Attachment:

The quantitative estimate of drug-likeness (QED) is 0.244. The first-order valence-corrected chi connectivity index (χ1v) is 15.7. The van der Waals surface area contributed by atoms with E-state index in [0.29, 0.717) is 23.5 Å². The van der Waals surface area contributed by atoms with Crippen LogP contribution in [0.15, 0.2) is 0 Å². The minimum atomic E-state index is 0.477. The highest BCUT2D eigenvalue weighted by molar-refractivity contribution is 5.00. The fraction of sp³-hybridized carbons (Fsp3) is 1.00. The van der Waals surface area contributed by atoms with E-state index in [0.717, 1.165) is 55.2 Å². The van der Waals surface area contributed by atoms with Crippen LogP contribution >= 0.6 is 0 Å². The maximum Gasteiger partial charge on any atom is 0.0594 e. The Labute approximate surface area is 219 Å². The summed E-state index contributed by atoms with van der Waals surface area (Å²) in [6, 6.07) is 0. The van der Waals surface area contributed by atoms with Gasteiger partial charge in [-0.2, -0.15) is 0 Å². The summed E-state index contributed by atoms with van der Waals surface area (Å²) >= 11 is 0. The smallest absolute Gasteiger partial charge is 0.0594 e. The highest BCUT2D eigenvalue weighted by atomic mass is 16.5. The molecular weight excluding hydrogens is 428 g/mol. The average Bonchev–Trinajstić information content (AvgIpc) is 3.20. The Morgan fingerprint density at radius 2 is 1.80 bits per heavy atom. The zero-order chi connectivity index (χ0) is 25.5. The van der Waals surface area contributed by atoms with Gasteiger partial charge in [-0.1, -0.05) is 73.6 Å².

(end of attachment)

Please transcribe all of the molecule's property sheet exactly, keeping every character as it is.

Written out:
The quantitative estimate of drug-likeness (QED) is 0.244. The first-order valence-corrected chi connectivity index (χ1v) is 15.7. The van der Waals surface area contributed by atoms with E-state index in [0.29, 0.717) is 23.5 Å². The van der Waals surface area contributed by atoms with Crippen LogP contribution in [0.15, 0.2) is 0 Å². The minimum atomic E-state index is 0.477. The highest BCUT2D eigenvalue weighted by molar-refractivity contribution is 5.00. The fraction of sp³-hybridized carbons (Fsp3) is 1.00. The van der Waals surface area contributed by atoms with E-state index in [0.717, 1.165) is 55.2 Å². The van der Waals surface area contributed by atoms with Crippen LogP contribution >= 0.6 is 0 Å². The maximum Gasteiger partial charge on any atom is 0.0594 e. The Labute approximate surface area is 219 Å². The summed E-state index contributed by atoms with van der Waals surface area (Å²) in [6, 6.07) is 0. The van der Waals surface area contributed by atoms with Gasteiger partial charge in [-0.2, -0.15) is 0 Å². The summed E-state index contributed by atoms with van der Waals surface area (Å²) >= 11 is 0. The smallest absolute Gasteiger partial charge is 0.0594 e. The highest BCUT2D eigenvalue weighted by atomic mass is 16.5. The molecular weight excluding hydrogens is 428 g/mol. The average Bonchev–Trinajstić information content (AvgIpc) is 3.20. The Morgan fingerprint density at radius 2 is 1.80 bits per heavy atom. The zero-order chi connectivity index (χ0) is 25.5. The van der Waals surface area contributed by atoms with Gasteiger partial charge in [-0.1, -0.05) is 73.6 Å².